Antara, Nur Yasmin, Jakarta – The Indonesian National Air Carrier Association, or Inaca, proposed a one-price policy on jet fuel on Thursday, citing sharp price disparity between the eastern and western parts of the country that could reach up to Rp 3,000 ($0.22) per liter.
Inaca chairman Denon B. Prawiraatmadja said members of the association were concerned about price disparities between regions that significantly added operating cost.
He said jet fuel prices and exchange rate fluctuation were the two major factors affecting the airlines' operating cost. Jet fuel alone made up 30 to 40 percent of the total cost, he said after meeting Coordinating Minister for Economic Affairs Airlangga Hartarto at the latter's office in Jakarta.
"We told the coordinating minister about jet fuel [price] disparity. The government also shares our concerns and we hope they will implement our inputs," Denon said.
"We hope for equal jet fuel [prices] in the central, eastern and western parts of Indonesia," he said.
State-run oil company Pertamina holds the monopoly in the country's aviation fuel supplies. However, Coordinating Minister for Maritime Affairs and Investment Luhut Pandjaitan said earlier this month the government considered inviting more jet fuel suppliers to put an end to the "unhealthy" monopolistic business.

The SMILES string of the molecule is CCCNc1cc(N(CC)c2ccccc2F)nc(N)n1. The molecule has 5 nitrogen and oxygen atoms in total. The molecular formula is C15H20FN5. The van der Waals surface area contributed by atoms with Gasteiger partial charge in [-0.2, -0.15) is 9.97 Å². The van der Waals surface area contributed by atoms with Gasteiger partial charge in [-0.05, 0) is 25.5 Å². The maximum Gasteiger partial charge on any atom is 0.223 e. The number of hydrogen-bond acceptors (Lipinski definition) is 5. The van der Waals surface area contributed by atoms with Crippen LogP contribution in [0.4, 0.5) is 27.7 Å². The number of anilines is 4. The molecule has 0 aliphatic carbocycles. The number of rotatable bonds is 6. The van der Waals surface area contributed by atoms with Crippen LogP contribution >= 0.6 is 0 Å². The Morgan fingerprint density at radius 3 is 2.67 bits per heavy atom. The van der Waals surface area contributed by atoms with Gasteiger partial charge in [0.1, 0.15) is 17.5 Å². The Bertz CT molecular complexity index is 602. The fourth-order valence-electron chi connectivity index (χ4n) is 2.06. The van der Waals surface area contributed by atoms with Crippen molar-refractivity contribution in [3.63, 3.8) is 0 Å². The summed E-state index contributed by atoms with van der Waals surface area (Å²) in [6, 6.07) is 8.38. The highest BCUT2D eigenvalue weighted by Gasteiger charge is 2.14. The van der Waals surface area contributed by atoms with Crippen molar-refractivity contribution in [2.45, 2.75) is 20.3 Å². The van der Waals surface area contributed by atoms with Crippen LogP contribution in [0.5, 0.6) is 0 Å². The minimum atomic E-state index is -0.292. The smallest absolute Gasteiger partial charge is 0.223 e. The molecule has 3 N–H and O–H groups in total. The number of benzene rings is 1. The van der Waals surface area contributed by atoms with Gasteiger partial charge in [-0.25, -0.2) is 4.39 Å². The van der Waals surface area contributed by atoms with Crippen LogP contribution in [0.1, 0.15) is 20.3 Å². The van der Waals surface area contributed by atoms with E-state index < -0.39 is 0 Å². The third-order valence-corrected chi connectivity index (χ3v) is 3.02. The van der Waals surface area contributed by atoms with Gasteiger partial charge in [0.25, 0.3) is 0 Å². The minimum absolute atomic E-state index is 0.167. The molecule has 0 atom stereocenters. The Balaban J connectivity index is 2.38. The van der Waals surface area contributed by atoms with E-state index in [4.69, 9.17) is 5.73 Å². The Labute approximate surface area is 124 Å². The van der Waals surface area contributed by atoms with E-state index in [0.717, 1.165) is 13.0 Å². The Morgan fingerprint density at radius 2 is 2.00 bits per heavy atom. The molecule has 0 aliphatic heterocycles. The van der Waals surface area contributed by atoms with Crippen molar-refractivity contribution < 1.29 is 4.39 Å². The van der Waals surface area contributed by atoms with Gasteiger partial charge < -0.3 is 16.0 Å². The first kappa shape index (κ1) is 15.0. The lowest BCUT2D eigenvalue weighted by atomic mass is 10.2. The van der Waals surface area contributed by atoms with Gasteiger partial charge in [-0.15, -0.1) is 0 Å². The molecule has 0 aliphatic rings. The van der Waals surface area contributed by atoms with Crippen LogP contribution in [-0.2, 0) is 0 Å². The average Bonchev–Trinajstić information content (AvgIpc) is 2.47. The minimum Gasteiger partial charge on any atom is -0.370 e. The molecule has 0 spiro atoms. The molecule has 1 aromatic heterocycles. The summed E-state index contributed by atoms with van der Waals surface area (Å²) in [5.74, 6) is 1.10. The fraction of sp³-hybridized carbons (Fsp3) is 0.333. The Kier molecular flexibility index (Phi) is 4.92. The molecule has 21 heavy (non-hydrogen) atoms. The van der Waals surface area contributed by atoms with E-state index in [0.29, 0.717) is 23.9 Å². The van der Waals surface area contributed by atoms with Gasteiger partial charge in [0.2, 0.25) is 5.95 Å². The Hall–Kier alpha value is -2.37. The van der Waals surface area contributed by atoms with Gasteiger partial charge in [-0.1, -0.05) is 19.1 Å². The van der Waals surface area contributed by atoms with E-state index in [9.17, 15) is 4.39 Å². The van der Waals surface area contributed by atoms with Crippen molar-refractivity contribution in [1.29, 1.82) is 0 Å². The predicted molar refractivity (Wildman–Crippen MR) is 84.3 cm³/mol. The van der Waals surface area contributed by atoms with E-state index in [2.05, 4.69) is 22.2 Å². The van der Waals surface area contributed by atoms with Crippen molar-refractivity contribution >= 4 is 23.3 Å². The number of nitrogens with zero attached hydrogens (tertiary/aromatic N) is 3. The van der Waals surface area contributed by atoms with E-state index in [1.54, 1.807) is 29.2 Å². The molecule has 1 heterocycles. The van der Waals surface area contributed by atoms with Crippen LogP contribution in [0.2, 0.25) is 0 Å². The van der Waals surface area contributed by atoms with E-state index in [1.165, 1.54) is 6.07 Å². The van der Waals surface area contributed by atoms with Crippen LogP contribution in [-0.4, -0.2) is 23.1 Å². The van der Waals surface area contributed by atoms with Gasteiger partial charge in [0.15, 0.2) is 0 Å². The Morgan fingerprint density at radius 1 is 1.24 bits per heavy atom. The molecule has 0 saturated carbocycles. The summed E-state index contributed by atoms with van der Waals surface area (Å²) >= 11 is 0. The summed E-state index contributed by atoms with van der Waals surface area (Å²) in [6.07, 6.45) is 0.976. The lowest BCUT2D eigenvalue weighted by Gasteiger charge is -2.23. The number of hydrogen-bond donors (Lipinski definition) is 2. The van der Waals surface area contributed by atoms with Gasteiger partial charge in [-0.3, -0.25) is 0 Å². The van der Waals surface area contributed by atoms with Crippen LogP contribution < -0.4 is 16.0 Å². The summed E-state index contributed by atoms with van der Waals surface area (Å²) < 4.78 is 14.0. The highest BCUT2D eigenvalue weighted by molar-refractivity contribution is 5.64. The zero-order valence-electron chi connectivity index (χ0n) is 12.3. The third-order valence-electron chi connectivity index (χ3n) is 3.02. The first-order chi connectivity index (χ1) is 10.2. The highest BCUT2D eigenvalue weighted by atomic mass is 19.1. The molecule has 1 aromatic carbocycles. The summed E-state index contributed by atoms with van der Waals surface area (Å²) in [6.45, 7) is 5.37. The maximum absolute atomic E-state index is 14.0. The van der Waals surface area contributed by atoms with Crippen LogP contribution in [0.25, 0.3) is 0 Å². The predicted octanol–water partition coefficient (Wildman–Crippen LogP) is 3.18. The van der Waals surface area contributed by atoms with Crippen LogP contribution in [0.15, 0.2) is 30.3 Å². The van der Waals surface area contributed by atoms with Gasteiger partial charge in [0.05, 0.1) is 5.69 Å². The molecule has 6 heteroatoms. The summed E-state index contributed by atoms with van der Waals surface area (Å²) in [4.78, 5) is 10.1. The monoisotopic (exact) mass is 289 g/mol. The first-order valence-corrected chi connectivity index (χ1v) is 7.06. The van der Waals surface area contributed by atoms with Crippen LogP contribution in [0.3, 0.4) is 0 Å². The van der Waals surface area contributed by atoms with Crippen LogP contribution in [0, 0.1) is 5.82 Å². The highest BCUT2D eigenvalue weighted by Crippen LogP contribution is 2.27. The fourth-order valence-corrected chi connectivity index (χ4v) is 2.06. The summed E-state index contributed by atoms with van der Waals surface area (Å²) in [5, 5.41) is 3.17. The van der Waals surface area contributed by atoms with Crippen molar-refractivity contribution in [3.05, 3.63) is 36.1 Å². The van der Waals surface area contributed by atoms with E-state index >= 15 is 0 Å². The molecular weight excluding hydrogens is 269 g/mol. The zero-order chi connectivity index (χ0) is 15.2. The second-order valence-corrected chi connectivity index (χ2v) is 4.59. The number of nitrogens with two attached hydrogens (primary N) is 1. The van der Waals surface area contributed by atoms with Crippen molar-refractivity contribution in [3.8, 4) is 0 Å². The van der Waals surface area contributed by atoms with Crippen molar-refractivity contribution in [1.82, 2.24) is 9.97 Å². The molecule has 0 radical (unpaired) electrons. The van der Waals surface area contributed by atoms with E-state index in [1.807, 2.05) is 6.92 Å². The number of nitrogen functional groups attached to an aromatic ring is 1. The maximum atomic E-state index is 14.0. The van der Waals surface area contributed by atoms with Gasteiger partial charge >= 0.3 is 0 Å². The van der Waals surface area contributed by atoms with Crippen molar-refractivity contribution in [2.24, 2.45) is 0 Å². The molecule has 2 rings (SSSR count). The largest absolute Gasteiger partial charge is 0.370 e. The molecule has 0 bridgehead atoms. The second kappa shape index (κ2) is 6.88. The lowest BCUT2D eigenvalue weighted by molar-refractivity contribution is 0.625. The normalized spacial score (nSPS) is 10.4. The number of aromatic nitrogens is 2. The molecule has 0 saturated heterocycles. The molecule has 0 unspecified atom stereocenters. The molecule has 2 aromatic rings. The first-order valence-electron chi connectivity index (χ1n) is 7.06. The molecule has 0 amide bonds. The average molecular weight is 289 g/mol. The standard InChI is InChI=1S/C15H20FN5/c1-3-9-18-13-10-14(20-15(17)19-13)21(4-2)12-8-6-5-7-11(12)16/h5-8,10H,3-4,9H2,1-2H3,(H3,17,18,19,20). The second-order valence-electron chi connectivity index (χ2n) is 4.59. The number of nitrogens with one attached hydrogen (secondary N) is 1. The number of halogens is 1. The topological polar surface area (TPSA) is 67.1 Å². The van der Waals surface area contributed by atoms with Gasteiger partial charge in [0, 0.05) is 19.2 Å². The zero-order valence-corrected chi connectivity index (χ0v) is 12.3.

During the meeting with Airlangga, Denon also raised concern about import restriction on airplane parts.
"Indonesia imposes restriction on 47 percent of all imported airplane parts used by the aviation industry, while other countries such as Malaysia have a much lower restriction of about 17 percent," he said.
"On behalf of the association, I conveyed our hope that this restriction can be relaxed," he said.
Speaking separately, Airlangga said the government would take into considerations the proposed one-price policy on jet fuel.
Aviation fuel prices vary in several regions because of the different level of fuel supply infrastructures, he said.
"The infrastructures are different between eastern and western parts of Indonesia," he said.
On airplane part import restriction, Airlangga asked Inaca to go into details. He said several companies certified to run airplane maintenance, repair and overhaul (MRO) services – such as Garuda Maintenance Facility – were exempt from such a restriction.
He also pointed to the MRO facility at the Hang Nadim Airport on Batam Island, a free trade zone where import restriction didn't apply.
"I want them [Inaca] to be more specific about where they have problems with this restriction," the minister said.